What if?

What happened?

What is happening?

Approach Proactive Reactive

Expertise Role Data scientist Business user

Data Size The tools and technologies are not enough to handle big datasets.

Use cases Not a periodic task. Many of the use cases of BI involve generating and refreshing the standardized dashboards.

Consumption Data science insights are consumed at various levels, from the enterprise level down to the executive level. Business intelligence insights are consumed at the enterprise or department level.

Conclusion

Business intelligence is undoubtedly a beneficial starting point for any industry. However, in the long run, adding a layer of data science will ultimately set it apart. The ability to predict the future by analyzing data is an achievement of data science. Therefore, data science plays a pivotal role and is superior to business intelligence.

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Why Distinction Matters In Big Data And Data Science?

Data has become a resource of interest globally, and harnessing its true potential is becoming important to organizations. According to IBM, 2.5 quintillion bytes of data is created every day. This means that data never sleeps. The increase in data requires the use of different tools and techniques to meaningfully extract insights. Let us first understand how the use of data is defined in the big data and data science industry. Defining data by Work The big data and data science industry terms and definitions overlap and interweave with one another in the analytics field.  However, these are still distinct and are used based on the nature of work. Data science comprises a number of disciplines. These include business intelligence, computer science, data engineering, and statistics, among others. Data science involves processes to collect, clean and analyze both structured and unstructured data. It makes use of the following: + Cleaning raw data to make it ready for analysis. + Finding patterns in the data and helping decision makers in day-to-day business problems. Data science involves discovering hidden patterns within the data through dependencies between different variables. It is used in different industries to make better decisions by understanding and improving the existing business models. On the other hand, Big Data analytics deals with the processing of a large volume of both structured or unstructured data which cannot be processed with the traditional methods. Big data is characterized by 3Vs: the volume, the variety and the velocity at which the data is processed. The key enablers for the growth of big-data are the increase of storage capacities, an increase of processing power, and the availability of huge amount of data. How is data analyzed? Big data and data science help organizations to understand their consumers, and identify new opportunities. Let’s understand how these are applied in real-world situations.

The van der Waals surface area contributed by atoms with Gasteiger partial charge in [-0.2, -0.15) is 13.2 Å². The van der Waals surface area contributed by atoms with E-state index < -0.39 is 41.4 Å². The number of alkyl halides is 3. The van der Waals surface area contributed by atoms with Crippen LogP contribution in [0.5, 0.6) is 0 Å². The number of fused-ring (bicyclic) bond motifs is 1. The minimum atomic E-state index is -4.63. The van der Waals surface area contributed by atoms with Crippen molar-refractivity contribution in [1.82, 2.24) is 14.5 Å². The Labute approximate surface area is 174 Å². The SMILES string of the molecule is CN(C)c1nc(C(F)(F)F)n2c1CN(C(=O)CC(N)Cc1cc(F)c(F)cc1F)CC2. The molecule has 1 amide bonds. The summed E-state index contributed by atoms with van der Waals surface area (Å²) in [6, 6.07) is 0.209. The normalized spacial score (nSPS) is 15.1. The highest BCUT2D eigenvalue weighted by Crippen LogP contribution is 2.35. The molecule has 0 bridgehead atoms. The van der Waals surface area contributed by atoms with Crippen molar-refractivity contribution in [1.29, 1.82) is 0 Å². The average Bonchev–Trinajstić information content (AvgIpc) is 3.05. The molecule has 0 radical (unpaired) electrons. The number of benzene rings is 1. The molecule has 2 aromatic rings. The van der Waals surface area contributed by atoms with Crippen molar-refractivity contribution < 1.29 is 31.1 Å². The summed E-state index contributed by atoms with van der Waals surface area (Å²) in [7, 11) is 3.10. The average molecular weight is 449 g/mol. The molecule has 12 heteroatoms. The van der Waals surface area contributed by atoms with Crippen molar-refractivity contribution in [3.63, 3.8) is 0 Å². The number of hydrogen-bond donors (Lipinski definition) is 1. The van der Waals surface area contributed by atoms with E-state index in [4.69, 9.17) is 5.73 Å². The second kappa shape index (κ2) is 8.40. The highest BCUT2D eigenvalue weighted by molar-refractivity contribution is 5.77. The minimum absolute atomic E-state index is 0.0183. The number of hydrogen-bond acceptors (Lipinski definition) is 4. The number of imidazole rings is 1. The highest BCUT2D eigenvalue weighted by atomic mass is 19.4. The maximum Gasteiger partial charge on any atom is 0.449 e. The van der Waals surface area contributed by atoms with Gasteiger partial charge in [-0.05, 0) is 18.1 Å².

Hypothesis-based reasoning

: The hypothesis-based reasoning helps in formulating hypothesis about relationships between variables. It requires experimenting with data to test hypothesis and models.

Pattern-based reasoning

: The pattern-based reasoning helps to discover new relationships and the analytical path from the data. It involves drawing inferences based on probability. The conclusion reached from this technique is reasonable, probable and believable. On the contrary, big data analytics involves the following steps.

Data Integration

: Big data analytics starts with ingesting data from different sources. This is the first step towards the analysis. It requires integrating all types of structured, unstructured and semi-structured data. Examples include databases, mainframe, social media, file systems, SaaS applications, and XML.

Discovery